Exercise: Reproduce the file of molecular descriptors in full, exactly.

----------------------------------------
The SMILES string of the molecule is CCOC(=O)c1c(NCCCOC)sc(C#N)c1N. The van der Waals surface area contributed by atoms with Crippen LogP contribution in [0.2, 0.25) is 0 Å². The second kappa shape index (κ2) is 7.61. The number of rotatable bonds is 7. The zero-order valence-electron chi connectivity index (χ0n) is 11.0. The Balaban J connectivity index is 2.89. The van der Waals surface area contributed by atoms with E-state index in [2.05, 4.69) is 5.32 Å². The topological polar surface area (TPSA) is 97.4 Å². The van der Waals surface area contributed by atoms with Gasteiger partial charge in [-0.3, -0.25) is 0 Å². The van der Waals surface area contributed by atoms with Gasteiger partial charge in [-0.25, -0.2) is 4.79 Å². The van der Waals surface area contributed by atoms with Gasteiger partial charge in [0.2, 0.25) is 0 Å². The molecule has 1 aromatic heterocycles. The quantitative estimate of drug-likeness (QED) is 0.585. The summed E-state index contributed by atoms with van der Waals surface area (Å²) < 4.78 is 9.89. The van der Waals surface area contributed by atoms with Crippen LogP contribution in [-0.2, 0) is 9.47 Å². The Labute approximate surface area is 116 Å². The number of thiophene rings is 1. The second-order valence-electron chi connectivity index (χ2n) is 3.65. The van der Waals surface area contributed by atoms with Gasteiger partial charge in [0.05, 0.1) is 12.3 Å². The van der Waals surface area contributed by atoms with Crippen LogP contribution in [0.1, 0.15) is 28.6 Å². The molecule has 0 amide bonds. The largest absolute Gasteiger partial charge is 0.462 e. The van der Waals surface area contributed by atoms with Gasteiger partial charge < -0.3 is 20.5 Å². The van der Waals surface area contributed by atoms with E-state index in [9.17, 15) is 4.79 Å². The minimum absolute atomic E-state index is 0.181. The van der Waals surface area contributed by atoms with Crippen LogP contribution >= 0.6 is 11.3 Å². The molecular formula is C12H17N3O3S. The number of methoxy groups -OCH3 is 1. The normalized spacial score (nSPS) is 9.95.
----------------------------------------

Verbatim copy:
The SMILES string of the molecule is CCOC(=O)c1c(NCCCOC)sc(C#N)c1N. The van der Waals surface area contributed by atoms with Crippen LogP contribution in [0.2, 0.25) is 0 Å². The second kappa shape index (κ2) is 7.61. The number of rotatable bonds is 7. The zero-order valence-electron chi connectivity index (χ0n) is 11.0. The Balaban J connectivity index is 2.89. The van der Waals surface area contributed by atoms with E-state index in [2.05, 4.69) is 5.32 Å². The topological polar surface area (TPSA) is 97.4 Å². The van der Waals surface area contributed by atoms with Gasteiger partial charge in [-0.3, -0.25) is 0 Å². The van der Waals surface area contributed by atoms with Gasteiger partial charge in [-0.25, -0.2) is 4.79 Å². The van der Waals surface area contributed by atoms with Gasteiger partial charge in [0.2, 0.25) is 0 Å². The molecule has 1 aromatic heterocycles. The quantitative estimate of drug-likeness (QED) is 0.585. The summed E-state index contributed by atoms with van der Waals surface area (Å²) < 4.78 is 9.89. The van der Waals surface area contributed by atoms with Crippen LogP contribution in [-0.2, 0) is 9.47 Å². The Labute approximate surface area is 116 Å². The number of thiophene rings is 1. The second-order valence-electron chi connectivity index (χ2n) is 3.65. The van der Waals surface area contributed by atoms with Gasteiger partial charge in [0.05, 0.1) is 12.3 Å². The van der Waals surface area contributed by atoms with Crippen LogP contribution in [0.1, 0.15) is 28.6 Å². The molecule has 0 amide bonds. The largest absolute Gasteiger partial charge is 0.462 e. The van der Waals surface area contributed by atoms with Gasteiger partial charge < -0.3 is 20.5 Å². The van der Waals surface area contributed by atoms with E-state index in [9.17, 15) is 4.79 Å². The minimum absolute atomic E-state index is 0.181. The van der Waals surface area contributed by atoms with Crippen LogP contribution >= 0.6 is 11.3 Å². The molecular formula is C12H17N3O3S. The number of methoxy groups -OCH3 is 1. The normalized spacial score (nSPS) is 9.95.